Then there's also the research side of it that Barbara pointed to, which may be less visible but no less important. The New York Philharmonic Archives is truly an extraordinary institution within an institution : the information that resides there is truly astonishing. I particularly like that Barbara is part of the Archives. I have found that information is a very malleable thing, so having her only a holler away to bounce ideas off of is unusually valuable.

BH: There's a lot for me to live up to there, James.

JMK: But, Barbara, what I say is true. It's invaluable when examining a document to have you there to say, "Yeah but, you know, when you read that letter you have to remember ..."

BH: That's 25 years of my cumulative memory. I really look forward to your being there, too, because I have to say that what I know usually comes from all my researchers. There's this constant back and forth.

So there are two sides to this position, James, but you actually also wear a third hat, as Program Annotator. How do you feel the roles of annotator and scholar live together?

JMK: I suppose all three of these arrows in my quiver are basically expressions of who I am and what I do professionally. I am a musicologist by training, I do have a rather deep historical interest in music, and yet what has always brought me the greatest pleasure is being a generalist, and conveying my enthusiasm to people who are interested but who don't necessarily enjoy a background in the field.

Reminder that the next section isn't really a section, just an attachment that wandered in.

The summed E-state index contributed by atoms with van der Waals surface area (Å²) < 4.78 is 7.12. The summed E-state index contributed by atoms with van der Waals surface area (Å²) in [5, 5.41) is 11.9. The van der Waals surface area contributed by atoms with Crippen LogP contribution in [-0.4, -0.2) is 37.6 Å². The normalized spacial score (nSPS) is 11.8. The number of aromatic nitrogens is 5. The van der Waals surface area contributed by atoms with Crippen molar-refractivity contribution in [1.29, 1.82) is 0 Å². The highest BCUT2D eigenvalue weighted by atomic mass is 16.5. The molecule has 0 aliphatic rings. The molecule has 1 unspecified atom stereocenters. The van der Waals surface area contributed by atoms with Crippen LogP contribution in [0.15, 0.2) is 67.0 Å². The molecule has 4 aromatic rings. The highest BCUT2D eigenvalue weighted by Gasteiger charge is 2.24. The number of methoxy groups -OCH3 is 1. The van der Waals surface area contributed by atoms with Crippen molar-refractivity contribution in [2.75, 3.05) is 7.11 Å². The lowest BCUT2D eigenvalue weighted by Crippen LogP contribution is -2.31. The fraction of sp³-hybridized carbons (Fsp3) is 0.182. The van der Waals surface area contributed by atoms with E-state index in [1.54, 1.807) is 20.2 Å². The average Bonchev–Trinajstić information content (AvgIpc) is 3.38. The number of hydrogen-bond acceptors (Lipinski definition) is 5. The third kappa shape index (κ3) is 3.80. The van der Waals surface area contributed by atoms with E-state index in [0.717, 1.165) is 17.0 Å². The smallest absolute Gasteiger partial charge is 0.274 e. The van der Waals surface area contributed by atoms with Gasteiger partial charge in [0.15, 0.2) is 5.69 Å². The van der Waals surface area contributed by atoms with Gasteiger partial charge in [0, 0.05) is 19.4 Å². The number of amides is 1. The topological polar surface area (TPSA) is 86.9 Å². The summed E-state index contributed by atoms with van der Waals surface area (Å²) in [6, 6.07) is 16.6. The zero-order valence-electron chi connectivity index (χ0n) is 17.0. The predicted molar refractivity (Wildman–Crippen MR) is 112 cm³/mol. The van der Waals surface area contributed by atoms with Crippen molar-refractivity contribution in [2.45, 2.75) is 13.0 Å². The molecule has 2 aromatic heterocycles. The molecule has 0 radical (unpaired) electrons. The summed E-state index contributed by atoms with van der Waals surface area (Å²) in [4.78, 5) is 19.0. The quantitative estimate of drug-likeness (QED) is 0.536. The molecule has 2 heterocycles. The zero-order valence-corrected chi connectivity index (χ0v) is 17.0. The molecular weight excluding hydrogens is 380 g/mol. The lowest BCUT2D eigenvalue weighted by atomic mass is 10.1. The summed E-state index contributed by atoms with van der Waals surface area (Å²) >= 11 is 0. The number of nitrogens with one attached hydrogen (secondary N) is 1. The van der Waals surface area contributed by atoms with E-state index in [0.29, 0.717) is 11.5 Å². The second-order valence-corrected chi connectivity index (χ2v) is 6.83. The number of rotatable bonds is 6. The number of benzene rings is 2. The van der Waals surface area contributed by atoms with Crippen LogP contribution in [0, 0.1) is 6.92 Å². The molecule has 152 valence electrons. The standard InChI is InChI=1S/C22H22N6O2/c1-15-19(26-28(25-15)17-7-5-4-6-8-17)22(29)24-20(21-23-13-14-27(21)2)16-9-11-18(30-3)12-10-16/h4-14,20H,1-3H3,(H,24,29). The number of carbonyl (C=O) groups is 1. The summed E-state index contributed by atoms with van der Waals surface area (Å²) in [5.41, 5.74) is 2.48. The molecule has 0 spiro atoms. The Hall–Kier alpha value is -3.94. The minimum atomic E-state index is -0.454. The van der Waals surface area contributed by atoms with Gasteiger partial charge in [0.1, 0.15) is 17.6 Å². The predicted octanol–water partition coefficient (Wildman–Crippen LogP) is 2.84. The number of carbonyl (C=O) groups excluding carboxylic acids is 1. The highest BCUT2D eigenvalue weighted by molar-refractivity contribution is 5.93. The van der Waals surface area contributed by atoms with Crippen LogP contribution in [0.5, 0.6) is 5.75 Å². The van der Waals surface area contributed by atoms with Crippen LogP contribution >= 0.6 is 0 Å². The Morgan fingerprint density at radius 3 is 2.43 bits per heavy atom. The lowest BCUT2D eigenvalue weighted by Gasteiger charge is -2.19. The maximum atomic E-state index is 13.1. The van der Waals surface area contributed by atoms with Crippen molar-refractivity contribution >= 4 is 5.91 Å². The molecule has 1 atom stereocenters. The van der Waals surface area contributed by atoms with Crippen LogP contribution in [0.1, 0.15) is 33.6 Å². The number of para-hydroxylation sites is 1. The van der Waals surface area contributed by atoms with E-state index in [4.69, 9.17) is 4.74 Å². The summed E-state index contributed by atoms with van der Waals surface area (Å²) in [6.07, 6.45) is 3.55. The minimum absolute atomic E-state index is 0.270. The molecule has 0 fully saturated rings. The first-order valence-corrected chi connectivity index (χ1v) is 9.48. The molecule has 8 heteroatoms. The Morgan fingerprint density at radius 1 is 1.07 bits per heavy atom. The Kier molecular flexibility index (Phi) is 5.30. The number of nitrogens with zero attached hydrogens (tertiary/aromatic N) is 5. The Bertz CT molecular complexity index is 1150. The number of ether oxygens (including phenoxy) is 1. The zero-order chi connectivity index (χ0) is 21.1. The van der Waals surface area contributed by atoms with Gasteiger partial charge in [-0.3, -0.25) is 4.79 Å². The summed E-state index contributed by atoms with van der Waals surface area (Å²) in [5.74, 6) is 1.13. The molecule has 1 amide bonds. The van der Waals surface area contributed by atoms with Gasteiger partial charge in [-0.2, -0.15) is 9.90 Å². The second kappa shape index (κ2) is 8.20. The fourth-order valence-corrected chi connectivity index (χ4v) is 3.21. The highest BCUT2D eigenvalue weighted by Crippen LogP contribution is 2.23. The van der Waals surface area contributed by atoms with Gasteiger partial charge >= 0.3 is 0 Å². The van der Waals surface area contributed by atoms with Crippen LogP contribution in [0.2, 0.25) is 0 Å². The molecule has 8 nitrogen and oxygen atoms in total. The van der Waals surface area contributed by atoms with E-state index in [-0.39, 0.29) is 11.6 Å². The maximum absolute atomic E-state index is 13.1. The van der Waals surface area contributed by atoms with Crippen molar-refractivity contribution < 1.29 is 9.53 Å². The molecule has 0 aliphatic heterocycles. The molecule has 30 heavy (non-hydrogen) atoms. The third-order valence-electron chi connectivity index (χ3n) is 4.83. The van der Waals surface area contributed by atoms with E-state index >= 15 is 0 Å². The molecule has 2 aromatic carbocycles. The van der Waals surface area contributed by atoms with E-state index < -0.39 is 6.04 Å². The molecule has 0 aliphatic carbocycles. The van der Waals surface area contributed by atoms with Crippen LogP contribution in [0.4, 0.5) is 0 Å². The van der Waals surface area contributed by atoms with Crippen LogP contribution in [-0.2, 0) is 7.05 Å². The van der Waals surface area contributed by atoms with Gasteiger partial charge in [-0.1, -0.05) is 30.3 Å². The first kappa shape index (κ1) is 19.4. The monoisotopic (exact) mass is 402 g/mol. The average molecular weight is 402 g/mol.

How do you hope that the Leonard Bernstein Scholar-in-Residence Program will benefit the public?

TW: We have basically three different audiences. There's the scholarly audience, for the work in the Archives. There's the pre-concert-talk audience, people whom we hope to help enjoy the concert more, assuming no particular musical knowledge on their part. The Insights Series is really aimed for the musically knowledgeable, who are ready for a much more in-depth kind of exploration of musical issues. Over all, ultimately, it's about enriching the musical experience of listeners of all kinds.

BH: I think it's about bringing another dimension to the musical experience.

TW: Yes, I also think that what the New York Philharmonic does is really part of the intellectual life of New York City. What happens here has a huge intellectual dimension. The great composers were enormous intellects : are enormous intellects : and represent the most advanced thinking of their time. The Philharmonic should be thinking on that level.

BH: It's continuing a sort of self-analysis of this institution's place and role within our greater society. Yes, you can come to a concert and appreciate it and love it, but a Scholar-in-Residence can help us ask, "What does this say about our civilization at this point in time? What's the Philharmonic's role in it?"

JMK: This position bridges serving the general audience and having some scholarly standing. One of the things that I'm going to be focusing on in the public programs : in the Insights Series, in particular : is to secure the participation of some really leading academic scholars in this field, to make them available to our audience so that they can also help to promote these goals. I think that this is a position that can help develop interest and understanding : really, a passion : among audiences for what we at the Orchestra are already interested and passionate about.

Monica Parks is the Director of Publications at the New York Philharmonic.